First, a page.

Moore and Gibbons posed a philosophical question in their graphic novel. Who watches the Watchmen? It's meant to address society's checks and balances, to debate who steps in when those we ask to lead have failed. But it can also be applied to this adaptation. Who will watch? And will they like what they see?

From my perspective, Snyder's Watchmen achieves two goals. It delivers a visually stimulating companion piece for dedicated fans. And it provides a portal for newcomers taking their first tour through Moore and Gibbons' thought-provoking but pessimistic universe. Their next step should be toward the bookstore, where the definitive version of Watchmen still waits.







I smooch blue people.

The Unborn Review


Terrible
In a world bereft of rationality, such as that of popular Hollywood, Odette Yustman could play the slightly-younger sister (or, heck, even twin) of somebody like Jessica Alba, and it's fitting that their careers seem to be synching up. Almost a year to the day after Alba started seeing ghosts from a pair of haunted peepers in The Eye, Yustman begins seeing ghosts because -- well, gosh, I don't know why -- in David S. Goyer's sophomore effort as writer/director, The Unborn.

Yustman plays Casey Beldon, a college student who suddenly begins seeing scorpions in her eggs, dogs with masks, and all sorts of other crazy things. Her doctor gives her the boring reason: genetic mosaicism, a retinal irregularity usually seen in twins. It takes her Holocaust-survivor grandmother (Jane Alexander) to root out the real, much more evil reason, and, as per usual, the Nazis are involved. The reason that creepy blue-eyed zombie child keeps following her around has something to do with experiments done on Casey's great uncle in Auschwitz that naturally turned him into a mythical Jewish demon named Dybbuk. And it's up to Gary Oldman, as a Rabbi, to exorcize the malicious bugger.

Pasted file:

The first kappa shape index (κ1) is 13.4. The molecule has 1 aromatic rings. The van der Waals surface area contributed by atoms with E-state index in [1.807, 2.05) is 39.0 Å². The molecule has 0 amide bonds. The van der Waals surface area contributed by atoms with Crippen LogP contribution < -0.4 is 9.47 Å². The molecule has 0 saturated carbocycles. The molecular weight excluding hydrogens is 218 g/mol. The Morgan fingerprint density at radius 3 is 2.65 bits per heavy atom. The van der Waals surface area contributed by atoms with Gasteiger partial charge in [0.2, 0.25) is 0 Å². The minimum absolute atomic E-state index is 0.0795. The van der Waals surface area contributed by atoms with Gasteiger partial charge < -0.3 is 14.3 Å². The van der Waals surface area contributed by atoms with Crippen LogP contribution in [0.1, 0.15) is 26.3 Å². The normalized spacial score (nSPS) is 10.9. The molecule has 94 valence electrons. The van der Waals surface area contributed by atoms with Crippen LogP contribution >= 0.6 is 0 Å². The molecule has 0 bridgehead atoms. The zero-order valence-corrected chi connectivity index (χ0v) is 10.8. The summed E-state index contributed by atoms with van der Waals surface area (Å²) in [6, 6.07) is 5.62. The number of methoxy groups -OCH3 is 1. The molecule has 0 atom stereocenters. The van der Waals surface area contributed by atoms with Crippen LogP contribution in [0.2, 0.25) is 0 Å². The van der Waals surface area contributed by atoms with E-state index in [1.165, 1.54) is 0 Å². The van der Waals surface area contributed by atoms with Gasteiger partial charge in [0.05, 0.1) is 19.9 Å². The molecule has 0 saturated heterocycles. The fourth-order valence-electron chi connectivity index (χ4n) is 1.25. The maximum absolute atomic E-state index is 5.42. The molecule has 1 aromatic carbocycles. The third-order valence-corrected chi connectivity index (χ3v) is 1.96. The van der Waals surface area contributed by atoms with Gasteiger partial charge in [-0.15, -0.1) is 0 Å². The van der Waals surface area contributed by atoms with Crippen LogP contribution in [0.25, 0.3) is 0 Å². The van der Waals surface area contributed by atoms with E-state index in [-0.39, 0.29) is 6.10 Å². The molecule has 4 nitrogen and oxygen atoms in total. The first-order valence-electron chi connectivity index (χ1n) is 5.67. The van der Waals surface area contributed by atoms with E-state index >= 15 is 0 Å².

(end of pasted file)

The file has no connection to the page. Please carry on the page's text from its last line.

Continue reading: The Unborn Review

Even Money Review


Weak
Gambling can mess people up. I've ridden in enough cabs in Vegas to have heard plenty of those stories.

This is a movie about a few more of 'em: A father (Forest Whitaker), saddled with debt, begs his college basketball star brother to lose games to pay off his bookies. And perhaps more overdone: A blocked writer (Kim Basinger) hooks up with a failed magician (Danny DeVito) to learn how to play cards and lose her and her husband's (Ray Liotta) savings. Kelsey Grammar's crippled vice detective and Tim Roth's gangster add to the mix, reminding you just how much acting talent director Mark Rydell managed to accumulate for the movie, only to squander it on a messy script that ties these story fragments together haphazardly.